The FTC’s proposed rule would prohibit certain misrepresentations, require certain disclosures, prohibit certain “add-ons,” and require more thorough recordkeeping. First, among a whole host of potential misrepresentations, the proposed rule includes prohibiting misrepresenting regarding vehicle costs; terms of purchasing, financing, or leasing; and the availability of vehicles at an advertised price.

Continue Reading FTC Starts the Engine on Car Sales Fees and Advertising Rulemaking, but Other Rulemaking Faces Major Questions

Last week, the FTC brought and settled enforcement actions against two manufacturing companies for allegedly limiting customers’ right to repair purchased products under unlawful warranty terms. The FTC alleged that the two companies, Harley-Davidson Motor Company Group, LLC (a motorcycle manufacturer) and MWE Investments, LLC (a Westinghouse outdoor generator maker), acted illegally when using voidable warranties that required customers to use manufacturer-supplied parts and service instead of allowing customers to use independent dealers to either supply parts or perform repairs. In the settlements, the FTC ordered both companies to remove these warranty terms, admit to customers what they did, and ensure fair competition between dealers and independent third parties providing repair services and parts.

According to the FTC’s complaints against Harley-Davidson and MWE Investments, the companies’ unlawful warranty terms violated the Magnuson-Moss Warranty Act for conditioning warranty coverage on using the companies’ respective parts or services without either seeking the FTC’s waiver or providing the parts or services free of charge under the warranty. The FTC also alleged the manufacturers acted deceptively in failing to disclose these conditions properly. The FTC alleged that Harley-Davidson also violated the FTC’s Rule Governing Disclosure of Written Consumer Warranty Terms and Conditions (“Disclosure Rule”) when it failed to provide a single document containing the warranty terms, so customers would need to contact authorized dealers to understand the full terms of their warranties.

Continue Reading Repair Your Warranty Terms: FTC Takes Action Against Unlawful Repair Restrictions

Webinar | June 28, 2022 | 2:30 – 3:00 p.m. ET | REGISTER

Venable partners Len Gordon and Alexandra Megaris will present “What You Need to Know About FTC’s Proposed Changes to Its Endorsement Guides.” The Endorsement Guides, first issued in 1980 and last amended in 2009, reflect the Commission’s interpretation of how the FTC

The Federal Trade Commission has requested public input about potential updates to its “Dot.Com Disclosures.” The guidance document was last updated nearly a decade ago and has not addressed much of the new technology that has emerged and the evolution in online advertising. As a result, the agency’s call for comments will allow those interested to provide feedback and suggestions to modernize the guides. Comments are due by August 2, 2022.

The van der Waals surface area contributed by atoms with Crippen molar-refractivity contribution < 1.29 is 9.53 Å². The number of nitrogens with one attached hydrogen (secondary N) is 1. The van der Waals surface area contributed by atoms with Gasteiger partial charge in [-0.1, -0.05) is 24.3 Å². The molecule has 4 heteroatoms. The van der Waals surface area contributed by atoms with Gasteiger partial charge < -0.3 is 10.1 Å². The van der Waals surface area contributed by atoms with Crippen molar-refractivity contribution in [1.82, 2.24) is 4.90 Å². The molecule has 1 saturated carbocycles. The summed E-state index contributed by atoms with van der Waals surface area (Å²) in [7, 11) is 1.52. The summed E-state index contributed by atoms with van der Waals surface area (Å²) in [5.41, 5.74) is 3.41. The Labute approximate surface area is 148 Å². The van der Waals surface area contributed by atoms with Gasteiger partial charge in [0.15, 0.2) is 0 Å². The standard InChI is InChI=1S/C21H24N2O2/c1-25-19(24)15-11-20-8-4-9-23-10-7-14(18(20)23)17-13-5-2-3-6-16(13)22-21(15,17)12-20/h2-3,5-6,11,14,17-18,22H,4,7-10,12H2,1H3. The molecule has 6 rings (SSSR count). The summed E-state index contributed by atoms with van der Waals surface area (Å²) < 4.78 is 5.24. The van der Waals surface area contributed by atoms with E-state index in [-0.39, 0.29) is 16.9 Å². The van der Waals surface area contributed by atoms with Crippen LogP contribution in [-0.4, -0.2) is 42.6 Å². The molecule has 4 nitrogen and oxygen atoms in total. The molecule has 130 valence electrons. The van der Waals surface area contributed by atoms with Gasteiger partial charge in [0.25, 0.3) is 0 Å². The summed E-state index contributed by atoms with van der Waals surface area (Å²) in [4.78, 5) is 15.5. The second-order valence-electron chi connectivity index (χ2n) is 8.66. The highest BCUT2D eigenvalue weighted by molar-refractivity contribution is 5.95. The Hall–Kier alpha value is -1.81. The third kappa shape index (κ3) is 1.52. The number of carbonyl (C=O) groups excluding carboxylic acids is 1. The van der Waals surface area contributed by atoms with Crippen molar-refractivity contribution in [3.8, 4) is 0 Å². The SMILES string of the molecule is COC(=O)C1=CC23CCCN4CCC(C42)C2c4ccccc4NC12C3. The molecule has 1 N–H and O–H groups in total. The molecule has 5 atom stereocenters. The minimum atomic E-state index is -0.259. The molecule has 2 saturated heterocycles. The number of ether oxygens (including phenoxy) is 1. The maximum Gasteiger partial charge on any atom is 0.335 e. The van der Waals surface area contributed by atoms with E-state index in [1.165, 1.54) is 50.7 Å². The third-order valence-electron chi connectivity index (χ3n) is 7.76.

The FTC has asked for industry stakeholders’ input on many issues, including:

Continue Reading FTC Asks Online Advertisers to Weigh in on Dark Patterns, Calls for Comment on Its .Com Disclosures Guidance

Last week, the United States Department of Justice, acting on behalf of the Federal Trade Commission, took action against Twitter, Inc. for allegedly using private account security data to sell targeted advertisements without informing the platform’s users. To settle the matter, Twitter agreed to a stipulated order requiring the social media giant to pay $150 million in civil penalties, which the court entered a day after the complaint was filed.

Understanding the recent settlement warrants a quick history lesson on Twitter’s dealings with the FTC. In 2010, the FTC filed an administrative complaint against Twitter, asserting the company misrepresented the security measures it had in place to protect private user information from unauthorized access and to honor users’ privacy choices. This ultimately led to a 2011 FTC Order that barred Twitter from misrepresenting the extent to which it “maintains and protects security, privacy, confidentiality, or integrity of any nonpublic consumer information.”

Continue Reading Twitter Will Pay $150 Million to Settle Charges That It Misrepresented Its Privacy and Security Practices

The Federal Trade Commission’s May 2022 open meeting, Alvaro Bedoya’s first since being sworn in as the agency’s fifth commissioner on May 16, considered a request for public comment on proposed amendments to its Guides Concerning the Use of Endorsements and Testimonials in Advertising. After a staff presentation on commissioners’ proposed updates and statements, the agency unanimously approved the request for public comment.

The Endorsement Guides, first issued in 1980 and last amended in 2009, reflect the commission’s interpretation of how the FTC Act applies to endorsements and testimonials in advertising. Proposed updates to the guides include the following:

Continue Reading FTC Approves Request for Public Comment on Updates to Endorsements and Testimonials Guides